Corporate profits have been stuck in reverse for the last year and a half. They finally look like they're getting back in gear.
S&P 500 companies in aggregate haven't seen year-over-year earnings gains since the first quarter of 2015, and judging by the looks of things on the surface, that profit recession could continue. However, if historical trends hold true in this quarter, corporate America likely will turn a profit.
Earnings season revs up this week, with Alcoa reporting Tuesday morning — what once was the season's unofficial kickoff — and with several large banks on tap Friday.
Current projections are that earnings for the S&P 500 in aggregate will decline 2.1 percent, according to FactSet. That almost never holds true, though. Companies set the bar low heading into the reporting period, and usually about 68 percent end up beating analyst projections. So far in the third-quarter season, 20 of the 25 companies that have reported beat the Street.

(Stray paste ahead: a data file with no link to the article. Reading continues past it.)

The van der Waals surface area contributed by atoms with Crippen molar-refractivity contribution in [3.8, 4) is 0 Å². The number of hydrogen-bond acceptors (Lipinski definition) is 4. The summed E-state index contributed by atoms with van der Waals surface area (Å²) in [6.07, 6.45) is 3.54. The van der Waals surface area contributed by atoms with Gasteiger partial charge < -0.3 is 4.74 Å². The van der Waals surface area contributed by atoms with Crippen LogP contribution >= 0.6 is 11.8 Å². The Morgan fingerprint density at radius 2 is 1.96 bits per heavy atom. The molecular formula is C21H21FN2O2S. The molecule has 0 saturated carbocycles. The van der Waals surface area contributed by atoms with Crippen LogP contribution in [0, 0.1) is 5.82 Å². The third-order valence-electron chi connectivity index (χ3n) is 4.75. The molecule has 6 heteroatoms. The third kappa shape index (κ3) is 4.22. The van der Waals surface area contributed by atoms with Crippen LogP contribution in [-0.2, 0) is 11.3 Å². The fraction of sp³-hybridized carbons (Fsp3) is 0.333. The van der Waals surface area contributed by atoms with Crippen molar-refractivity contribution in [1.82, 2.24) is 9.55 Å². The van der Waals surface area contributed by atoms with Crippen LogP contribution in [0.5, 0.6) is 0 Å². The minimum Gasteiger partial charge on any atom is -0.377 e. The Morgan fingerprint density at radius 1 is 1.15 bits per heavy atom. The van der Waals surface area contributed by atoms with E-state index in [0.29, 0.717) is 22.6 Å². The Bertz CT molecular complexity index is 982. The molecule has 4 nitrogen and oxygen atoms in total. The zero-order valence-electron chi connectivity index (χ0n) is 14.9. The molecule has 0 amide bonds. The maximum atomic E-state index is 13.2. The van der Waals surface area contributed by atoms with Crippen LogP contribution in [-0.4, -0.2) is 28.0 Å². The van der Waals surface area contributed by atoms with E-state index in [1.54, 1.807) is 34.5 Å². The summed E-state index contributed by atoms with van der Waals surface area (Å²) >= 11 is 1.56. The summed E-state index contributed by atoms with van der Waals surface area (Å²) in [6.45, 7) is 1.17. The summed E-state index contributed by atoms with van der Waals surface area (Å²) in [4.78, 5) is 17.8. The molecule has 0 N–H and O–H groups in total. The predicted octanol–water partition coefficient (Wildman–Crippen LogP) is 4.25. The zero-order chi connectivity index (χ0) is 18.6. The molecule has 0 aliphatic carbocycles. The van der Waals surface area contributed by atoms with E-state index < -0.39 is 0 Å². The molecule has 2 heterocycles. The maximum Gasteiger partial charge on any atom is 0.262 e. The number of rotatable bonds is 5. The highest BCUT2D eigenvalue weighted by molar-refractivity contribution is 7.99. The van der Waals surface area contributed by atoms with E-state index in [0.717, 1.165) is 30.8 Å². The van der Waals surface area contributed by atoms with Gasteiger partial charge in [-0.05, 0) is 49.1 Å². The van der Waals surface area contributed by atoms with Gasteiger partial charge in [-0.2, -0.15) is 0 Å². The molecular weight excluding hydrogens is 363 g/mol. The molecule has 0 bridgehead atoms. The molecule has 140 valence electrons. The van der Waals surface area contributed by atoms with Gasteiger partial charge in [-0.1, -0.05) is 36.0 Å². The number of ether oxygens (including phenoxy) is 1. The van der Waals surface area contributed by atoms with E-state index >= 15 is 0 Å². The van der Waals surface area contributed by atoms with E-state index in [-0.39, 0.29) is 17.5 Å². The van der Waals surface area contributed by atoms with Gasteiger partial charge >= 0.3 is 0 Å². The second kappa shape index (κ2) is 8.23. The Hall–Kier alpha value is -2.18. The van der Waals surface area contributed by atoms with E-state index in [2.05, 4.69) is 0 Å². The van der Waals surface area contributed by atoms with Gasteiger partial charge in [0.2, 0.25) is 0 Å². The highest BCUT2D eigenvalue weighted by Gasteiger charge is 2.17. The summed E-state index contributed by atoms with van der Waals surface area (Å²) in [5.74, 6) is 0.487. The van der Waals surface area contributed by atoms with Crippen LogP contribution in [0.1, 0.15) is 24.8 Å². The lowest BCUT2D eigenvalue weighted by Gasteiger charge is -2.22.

If the historical trend holds up, that would take the actual earnings growth to 0.9 percent, according to FactSet calculations. That would mark the first growth quarter since the first quarter of 2015, when earnings went up 0.5 percent. The second quarter of 2016 saw a decline of 3.5 percent.